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Friday, February 7, 2014

253 of 1001 Movies: Dumbo (1941)

Most of us seen this when we were children as long as we were born after 1941. Dumbo lived on so long as a popular movie though that it was still just as popular to show kids as it was upon it's release. The elephant would be the most recognized cartoon name in history as well. But I got to thinking what makes Dumbo so popularly good that it's on my list? Well it is the fourth cartoon released from Disney and employs some rare techniques for cartoons. It's also the shortest Disney film there is, so for those with short attention spans it's perfect. Though going back now I also realize that this movie might be rated PG nowadays with the smoking birds, and the drunk Dumbo.

Summary: Dumbo is delivered by a stork to his mother, and at first everyone is cooing over the new cute baby elephant. Until his ears pop and reveal that they are abnormally huge. This sets up the young elephant for ridicule from humans, but also his own kind. His only friend is Timothy, who also believes that Dumbo has potential to be a star. Dumbo's ears though prove to get in his way making him clumsy until he discovers they have the potential for flight.


Acting: Well everything is a voice over in this movie, and I'm not insanely familiar with the voices. I don't even know that they used Hollywood actors at the time to do voice overs, or whether people just became voice overs during the time instead of doing other acting. Edward Brophy has the most recognizable voice as the mouse, Timothy. Brophy's voice is very old school, and brings out the fact this was made in the 40's, but he gives the mouse a tone of personality. I just couldn't help but think of Jimmy the Cricket as that is what the voice reminded me of. Verna Felton was the lead female elephant that taunted Dumbo. She sounds like the elder so it's an obvious put togther. There are a host of other voices, but the lead title character, Dumbo, never talks. Perhaps because he is a baby, and him not talking contributes to the innocence of his childhood.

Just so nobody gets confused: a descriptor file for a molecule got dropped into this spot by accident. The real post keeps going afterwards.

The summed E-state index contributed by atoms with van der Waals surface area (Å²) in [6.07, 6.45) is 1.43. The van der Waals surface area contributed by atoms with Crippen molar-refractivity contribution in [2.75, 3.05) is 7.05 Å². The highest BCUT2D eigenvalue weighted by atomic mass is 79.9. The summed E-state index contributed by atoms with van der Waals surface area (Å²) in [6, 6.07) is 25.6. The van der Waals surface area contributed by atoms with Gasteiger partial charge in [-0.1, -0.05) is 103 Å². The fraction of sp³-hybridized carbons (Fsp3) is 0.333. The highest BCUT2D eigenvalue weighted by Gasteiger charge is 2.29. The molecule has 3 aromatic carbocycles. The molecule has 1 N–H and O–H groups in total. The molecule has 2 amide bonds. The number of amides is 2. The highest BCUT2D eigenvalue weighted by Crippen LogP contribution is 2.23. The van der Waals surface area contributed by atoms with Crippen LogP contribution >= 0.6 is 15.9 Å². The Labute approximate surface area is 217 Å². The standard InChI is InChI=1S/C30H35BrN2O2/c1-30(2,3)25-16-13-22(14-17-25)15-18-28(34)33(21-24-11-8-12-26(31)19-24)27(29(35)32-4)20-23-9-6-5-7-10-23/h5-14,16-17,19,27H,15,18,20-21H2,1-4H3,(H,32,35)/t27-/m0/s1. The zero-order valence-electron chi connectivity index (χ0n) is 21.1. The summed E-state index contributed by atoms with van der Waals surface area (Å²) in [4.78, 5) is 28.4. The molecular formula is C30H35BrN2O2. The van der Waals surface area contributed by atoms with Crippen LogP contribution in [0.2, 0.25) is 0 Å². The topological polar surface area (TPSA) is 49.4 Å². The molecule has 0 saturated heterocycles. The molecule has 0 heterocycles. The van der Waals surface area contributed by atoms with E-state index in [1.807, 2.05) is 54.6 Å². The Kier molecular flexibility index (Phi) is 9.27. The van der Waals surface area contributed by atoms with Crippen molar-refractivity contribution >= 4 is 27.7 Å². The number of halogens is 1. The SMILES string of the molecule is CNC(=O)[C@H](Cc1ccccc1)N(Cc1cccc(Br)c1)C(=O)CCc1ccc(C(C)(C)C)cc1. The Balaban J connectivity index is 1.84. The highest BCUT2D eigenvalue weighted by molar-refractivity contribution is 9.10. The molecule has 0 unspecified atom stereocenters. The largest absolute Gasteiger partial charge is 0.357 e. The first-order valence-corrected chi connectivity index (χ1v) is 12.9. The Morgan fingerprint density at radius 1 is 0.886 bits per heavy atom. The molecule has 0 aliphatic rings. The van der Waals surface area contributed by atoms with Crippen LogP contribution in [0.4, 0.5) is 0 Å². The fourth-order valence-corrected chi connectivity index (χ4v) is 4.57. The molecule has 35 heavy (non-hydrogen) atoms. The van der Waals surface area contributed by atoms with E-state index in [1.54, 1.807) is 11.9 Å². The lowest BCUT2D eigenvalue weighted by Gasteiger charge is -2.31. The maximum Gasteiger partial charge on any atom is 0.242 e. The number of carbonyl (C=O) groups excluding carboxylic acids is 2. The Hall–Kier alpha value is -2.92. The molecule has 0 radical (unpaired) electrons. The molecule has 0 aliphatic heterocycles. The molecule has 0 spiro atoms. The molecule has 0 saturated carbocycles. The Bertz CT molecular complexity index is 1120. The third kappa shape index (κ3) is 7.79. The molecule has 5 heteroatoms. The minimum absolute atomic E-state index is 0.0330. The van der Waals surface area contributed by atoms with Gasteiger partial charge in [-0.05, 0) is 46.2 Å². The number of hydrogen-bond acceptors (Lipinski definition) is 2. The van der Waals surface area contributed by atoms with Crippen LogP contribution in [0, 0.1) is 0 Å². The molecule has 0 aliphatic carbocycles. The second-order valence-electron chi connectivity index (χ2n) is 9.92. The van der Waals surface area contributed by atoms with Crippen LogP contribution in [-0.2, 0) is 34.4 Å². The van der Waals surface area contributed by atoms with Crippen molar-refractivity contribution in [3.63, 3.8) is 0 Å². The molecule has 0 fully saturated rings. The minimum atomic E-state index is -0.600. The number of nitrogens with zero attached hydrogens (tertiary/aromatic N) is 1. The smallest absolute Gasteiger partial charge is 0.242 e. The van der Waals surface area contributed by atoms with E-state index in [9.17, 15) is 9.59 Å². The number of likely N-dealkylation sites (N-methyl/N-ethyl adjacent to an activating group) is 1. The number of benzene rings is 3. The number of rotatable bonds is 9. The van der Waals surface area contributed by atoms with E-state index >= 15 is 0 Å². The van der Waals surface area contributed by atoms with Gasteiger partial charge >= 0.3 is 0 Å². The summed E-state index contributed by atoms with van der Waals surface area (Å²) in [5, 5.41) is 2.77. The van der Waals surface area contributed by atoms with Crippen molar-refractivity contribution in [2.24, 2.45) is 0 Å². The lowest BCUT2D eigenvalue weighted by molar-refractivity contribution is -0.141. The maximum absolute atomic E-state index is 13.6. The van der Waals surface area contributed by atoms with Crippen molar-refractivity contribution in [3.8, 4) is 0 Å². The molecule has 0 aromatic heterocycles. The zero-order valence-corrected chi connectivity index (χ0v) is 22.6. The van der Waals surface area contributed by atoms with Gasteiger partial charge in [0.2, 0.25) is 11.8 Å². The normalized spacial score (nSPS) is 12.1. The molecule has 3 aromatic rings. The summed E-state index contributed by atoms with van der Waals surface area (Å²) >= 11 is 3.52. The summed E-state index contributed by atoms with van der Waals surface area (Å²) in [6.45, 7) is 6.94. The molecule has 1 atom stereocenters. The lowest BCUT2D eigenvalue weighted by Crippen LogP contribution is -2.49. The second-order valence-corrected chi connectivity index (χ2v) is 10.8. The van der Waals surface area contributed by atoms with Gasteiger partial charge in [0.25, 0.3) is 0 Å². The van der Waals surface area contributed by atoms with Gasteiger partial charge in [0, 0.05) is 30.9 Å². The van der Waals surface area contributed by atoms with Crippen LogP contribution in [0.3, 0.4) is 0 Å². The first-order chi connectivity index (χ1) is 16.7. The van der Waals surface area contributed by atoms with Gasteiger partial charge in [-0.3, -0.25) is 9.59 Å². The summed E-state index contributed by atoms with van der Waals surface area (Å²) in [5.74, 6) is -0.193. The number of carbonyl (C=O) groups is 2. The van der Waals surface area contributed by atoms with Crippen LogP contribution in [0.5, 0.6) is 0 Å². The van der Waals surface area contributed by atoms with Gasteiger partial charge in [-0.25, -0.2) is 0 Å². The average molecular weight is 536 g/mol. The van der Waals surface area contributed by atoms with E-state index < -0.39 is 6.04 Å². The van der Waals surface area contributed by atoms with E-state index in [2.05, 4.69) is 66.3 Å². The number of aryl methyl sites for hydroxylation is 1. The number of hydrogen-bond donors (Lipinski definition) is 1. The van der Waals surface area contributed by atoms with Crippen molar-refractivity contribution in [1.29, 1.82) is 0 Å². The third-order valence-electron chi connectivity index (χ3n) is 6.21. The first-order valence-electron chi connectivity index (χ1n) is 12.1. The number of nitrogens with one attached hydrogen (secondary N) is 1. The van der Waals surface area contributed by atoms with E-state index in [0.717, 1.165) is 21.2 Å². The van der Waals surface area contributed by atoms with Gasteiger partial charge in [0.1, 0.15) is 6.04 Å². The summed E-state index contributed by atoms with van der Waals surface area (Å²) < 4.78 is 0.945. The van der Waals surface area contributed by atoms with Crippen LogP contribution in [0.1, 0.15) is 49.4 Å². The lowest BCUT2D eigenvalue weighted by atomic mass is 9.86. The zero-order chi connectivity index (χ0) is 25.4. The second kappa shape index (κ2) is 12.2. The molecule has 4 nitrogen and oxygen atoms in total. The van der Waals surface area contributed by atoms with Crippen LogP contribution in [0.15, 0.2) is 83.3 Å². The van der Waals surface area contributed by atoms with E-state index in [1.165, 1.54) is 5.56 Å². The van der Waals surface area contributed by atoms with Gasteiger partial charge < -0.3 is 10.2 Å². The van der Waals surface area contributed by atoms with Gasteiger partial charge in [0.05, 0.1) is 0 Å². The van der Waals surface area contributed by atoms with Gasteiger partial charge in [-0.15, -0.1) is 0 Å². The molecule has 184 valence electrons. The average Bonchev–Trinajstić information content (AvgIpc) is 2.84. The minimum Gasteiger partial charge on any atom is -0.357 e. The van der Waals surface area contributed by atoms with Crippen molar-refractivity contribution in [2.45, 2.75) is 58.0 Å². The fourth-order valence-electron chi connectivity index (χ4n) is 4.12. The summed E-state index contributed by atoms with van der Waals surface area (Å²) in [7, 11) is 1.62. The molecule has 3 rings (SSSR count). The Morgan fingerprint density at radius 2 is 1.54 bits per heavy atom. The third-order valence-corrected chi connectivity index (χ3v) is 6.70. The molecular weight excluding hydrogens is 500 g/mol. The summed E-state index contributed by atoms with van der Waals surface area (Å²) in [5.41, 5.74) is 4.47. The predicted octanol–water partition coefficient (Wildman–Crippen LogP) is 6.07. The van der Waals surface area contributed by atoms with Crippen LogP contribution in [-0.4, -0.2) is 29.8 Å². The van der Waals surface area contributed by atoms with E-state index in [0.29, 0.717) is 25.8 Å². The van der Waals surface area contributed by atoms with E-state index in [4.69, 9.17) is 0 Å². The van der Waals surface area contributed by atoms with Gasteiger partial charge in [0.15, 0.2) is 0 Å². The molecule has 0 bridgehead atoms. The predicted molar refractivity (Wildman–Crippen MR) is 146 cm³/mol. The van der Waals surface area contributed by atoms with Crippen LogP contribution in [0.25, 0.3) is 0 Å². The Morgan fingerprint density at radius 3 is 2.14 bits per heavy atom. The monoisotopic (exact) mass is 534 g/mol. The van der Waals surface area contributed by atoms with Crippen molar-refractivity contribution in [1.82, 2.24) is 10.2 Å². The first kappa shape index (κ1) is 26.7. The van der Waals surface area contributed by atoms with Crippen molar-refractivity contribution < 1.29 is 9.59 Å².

Filming: With cartoons it's harder to really critique. I don't know much about the cartoon world. I will say that vividly Dumbo is beautifully crafted by artists, and the watercolor background brings out the pastel softness that works to make this okay for kids. It balances a lot of the darker themes of the movie as well by keeping it very light in color. This Disney movie has the least memorable songs of any Disney movie I've watched though. I don't remember hearing anyone sing these tunes over and over.

Plot: So the plot features things that are definitely fantasy. But who cares? It's a lot of fun that this movie expands the imagination. I think adults can still enjoy the humor in this movie that might not be as obvious to kids, and kids will hopefully be able to take comfort in relating to Dumbo if they have encountered bullying. It's just a simple reflection of some of the horrible stuff that can occur even if you're younger. Of course in a very Disney like fashion things end on a pitch perfect note, and unlike a lot of recent Disney movies the rushed plot allows for very little extended development on characters and even growing emotionally attached to the characters.

There is something simple and adorable about this movie. It also is nice to think of time where movies could be made like this without an uproar over the littlest things. Dumbo's story somehow still touches the heart even years later. It's just sad to see the very elephant so badly treated! There isn't much depth to the story though outside of the pretty colors though. There is still that creepy hallucinating scene as well after Dumbo gets drunk that I can't make sense of either.

Rating 7 of 10.


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